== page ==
Ancient Voices: Curriculum Connections


(For more vocabulary ideas see
"All About the Crone" and "Crafty Crone's Quiz" )


In ancient Greece, the word "persona" meant "mask". Today, the word is most commonly applied to a fictional character in a novel or play, but it can also refer to the public "mask" or façade an individual presents to the world. Discuss the different "personae" or "masks" people wear and the various roles they represent in daily life.

Ancient Voices: The Art of the Mask
focuses on the art of masking as it was practiced in ancient Greece, a practice that led to the development of the drama and the first plays ever performed on stage. All modern theater arts are still based on innovations introduced by the Greeks thousands of years ago.

Below are a few terms used by the Greeks
to describe key elements of drama and stage craft:

  Dionysus's chorus
Dionysus watches over a chorus of dancers

  1. Chorus (KOR us):
    Twelve to fifteen dancing, singing actors who moved in unison and spoke as one voice. They performed by far the most important role in Greek drama; only two or three other actors appeared on stage in any play, and they all interacted directly with the chorus. We still use this ancient term today as well as the related terms choreograph, choreographer, and choreography.
  2. Orchestra (OR kes trah):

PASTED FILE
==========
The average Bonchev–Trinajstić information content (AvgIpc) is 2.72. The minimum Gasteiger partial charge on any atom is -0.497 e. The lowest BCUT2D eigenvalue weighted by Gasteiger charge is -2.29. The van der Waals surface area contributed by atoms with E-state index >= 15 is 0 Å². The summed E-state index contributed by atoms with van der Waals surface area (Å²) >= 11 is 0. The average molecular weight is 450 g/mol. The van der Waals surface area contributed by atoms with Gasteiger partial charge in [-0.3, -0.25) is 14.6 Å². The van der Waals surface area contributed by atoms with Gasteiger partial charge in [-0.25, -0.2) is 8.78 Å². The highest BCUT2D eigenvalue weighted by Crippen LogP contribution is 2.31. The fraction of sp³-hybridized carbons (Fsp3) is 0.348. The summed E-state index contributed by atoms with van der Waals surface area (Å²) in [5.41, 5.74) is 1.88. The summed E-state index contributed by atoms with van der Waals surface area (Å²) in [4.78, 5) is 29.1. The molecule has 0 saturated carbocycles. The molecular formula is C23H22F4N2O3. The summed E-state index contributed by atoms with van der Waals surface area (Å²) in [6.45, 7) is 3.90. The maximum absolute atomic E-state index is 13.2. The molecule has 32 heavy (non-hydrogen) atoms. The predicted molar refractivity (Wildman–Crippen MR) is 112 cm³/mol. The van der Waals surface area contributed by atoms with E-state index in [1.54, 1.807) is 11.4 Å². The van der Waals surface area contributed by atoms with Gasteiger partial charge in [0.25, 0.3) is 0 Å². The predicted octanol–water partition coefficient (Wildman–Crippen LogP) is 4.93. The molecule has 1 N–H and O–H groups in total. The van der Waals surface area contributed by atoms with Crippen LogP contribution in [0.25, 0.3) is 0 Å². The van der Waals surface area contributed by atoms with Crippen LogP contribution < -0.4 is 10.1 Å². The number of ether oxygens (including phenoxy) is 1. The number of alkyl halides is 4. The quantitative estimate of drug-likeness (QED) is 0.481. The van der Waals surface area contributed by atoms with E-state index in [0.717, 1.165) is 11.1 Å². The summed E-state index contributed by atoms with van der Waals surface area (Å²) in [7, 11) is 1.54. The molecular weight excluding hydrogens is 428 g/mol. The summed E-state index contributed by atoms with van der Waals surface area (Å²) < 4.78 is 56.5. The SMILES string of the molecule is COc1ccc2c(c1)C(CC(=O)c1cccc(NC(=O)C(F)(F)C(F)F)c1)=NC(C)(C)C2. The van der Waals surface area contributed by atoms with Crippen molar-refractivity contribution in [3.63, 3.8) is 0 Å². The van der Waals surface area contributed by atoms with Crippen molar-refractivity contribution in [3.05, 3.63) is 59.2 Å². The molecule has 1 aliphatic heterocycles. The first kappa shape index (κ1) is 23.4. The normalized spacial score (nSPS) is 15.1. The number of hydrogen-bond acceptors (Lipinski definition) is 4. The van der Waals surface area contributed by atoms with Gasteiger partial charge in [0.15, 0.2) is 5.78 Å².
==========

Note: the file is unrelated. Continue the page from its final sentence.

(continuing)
The largest, most important part of the stage in Greek theater because it was the space where the chorus performed. (The word orchestra comes from the Greek word "orchesis," meaning "a place for dancing"). It is still used today to describe a large group of symphony musicians. In a modern theater, an orchestra "pit" is located in front of the stage to provide seating for musicians who accompany the performers on stage.
  3. Theatron (THEE ah tron):
    The semi-circular, terraced seating area where Greek citizens gathered to view the performances. Some theatrons could accommodate crowds of 30,000!
  4. Skene (SKAY nay):
    The stage building located behind the orchestra, directly opposite the theatron. The action of the play took place in front of this building, which resembled a modern stage set. Inside the building, actors could change costumes and rest before performing-much as actors do "back stage" today.
  5. Odeon (OH dee on):
    A domed recital hall located just outside the theater. It was the place where the dramatic poets would announce the titles of their plays and introduce their actors. Members of the chorus also waited here to make theirentrance. The words odeon and odeum are still used today to describe a concert hall for musical and dramatic performances. Another related term, ode, refers to a particular kind of lyric poem--one that is written in praise of someone or something.

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